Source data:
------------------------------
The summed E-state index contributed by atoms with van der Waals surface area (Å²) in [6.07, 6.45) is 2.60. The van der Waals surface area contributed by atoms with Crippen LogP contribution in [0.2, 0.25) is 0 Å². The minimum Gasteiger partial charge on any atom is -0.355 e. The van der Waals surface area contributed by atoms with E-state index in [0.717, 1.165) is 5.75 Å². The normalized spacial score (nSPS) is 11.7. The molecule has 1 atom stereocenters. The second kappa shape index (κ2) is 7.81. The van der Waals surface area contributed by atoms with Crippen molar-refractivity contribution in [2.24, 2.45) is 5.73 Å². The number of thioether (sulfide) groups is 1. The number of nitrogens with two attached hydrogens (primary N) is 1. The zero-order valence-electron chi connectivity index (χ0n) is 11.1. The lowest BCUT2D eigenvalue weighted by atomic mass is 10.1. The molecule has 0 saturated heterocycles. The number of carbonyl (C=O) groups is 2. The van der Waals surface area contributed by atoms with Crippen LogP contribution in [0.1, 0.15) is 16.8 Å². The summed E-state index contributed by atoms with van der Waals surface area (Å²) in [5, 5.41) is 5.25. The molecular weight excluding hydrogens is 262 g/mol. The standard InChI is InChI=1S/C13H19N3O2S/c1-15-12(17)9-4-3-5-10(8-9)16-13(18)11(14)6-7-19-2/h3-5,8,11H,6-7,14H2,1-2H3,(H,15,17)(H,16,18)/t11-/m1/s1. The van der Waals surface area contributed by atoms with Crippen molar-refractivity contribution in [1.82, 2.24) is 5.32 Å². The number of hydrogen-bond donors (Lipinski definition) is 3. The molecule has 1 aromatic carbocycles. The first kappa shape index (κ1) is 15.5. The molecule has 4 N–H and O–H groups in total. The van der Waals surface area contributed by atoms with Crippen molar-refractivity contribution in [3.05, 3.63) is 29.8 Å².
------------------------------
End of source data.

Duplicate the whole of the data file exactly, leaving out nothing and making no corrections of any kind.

The summed E-state index contributed by atoms with van der Waals surface area (Å²) in [6.07, 6.45) is 2.60. The van der Waals surface area contributed by atoms with Crippen LogP contribution in [0.2, 0.25) is 0 Å². The minimum Gasteiger partial charge on any atom is -0.355 e. The van der Waals surface area contributed by atoms with E-state index in [0.717, 1.165) is 5.75 Å². The normalized spacial score (nSPS) is 11.7. The molecule has 1 atom stereocenters. The second kappa shape index (κ2) is 7.81. The van der Waals surface area contributed by atoms with Crippen molar-refractivity contribution in [2.24, 2.45) is 5.73 Å². The number of thioether (sulfide) groups is 1. The number of nitrogens with two attached hydrogens (primary N) is 1. The zero-order valence-electron chi connectivity index (χ0n) is 11.1. The lowest BCUT2D eigenvalue weighted by atomic mass is 10.1. The molecule has 0 saturated heterocycles. The number of carbonyl (C=O) groups is 2. The van der Waals surface area contributed by atoms with Crippen LogP contribution in [0.1, 0.15) is 16.8 Å². The summed E-state index contributed by atoms with van der Waals surface area (Å²) in [5, 5.41) is 5.25. The molecular weight excluding hydrogens is 262 g/mol. The standard InChI is InChI=1S/C13H19N3O2S/c1-15-12(17)9-4-3-5-10(8-9)16-13(18)11(14)6-7-19-2/h3-5,8,11H,6-7,14H2,1-2H3,(H,15,17)(H,16,18)/t11-/m1/s1. The van der Waals surface area contributed by atoms with Crippen molar-refractivity contribution in [1.82, 2.24) is 5.32 Å². The number of hydrogen-bond donors (Lipinski definition) is 3. The molecule has 1 aromatic carbocycles. The first kappa shape index (κ1) is 15.5. The molecule has 4 N–H and O–H groups in total. The van der Waals surface area contributed by atoms with Crippen molar-refractivity contribution in [3.05, 3.63) is 29.8 Å².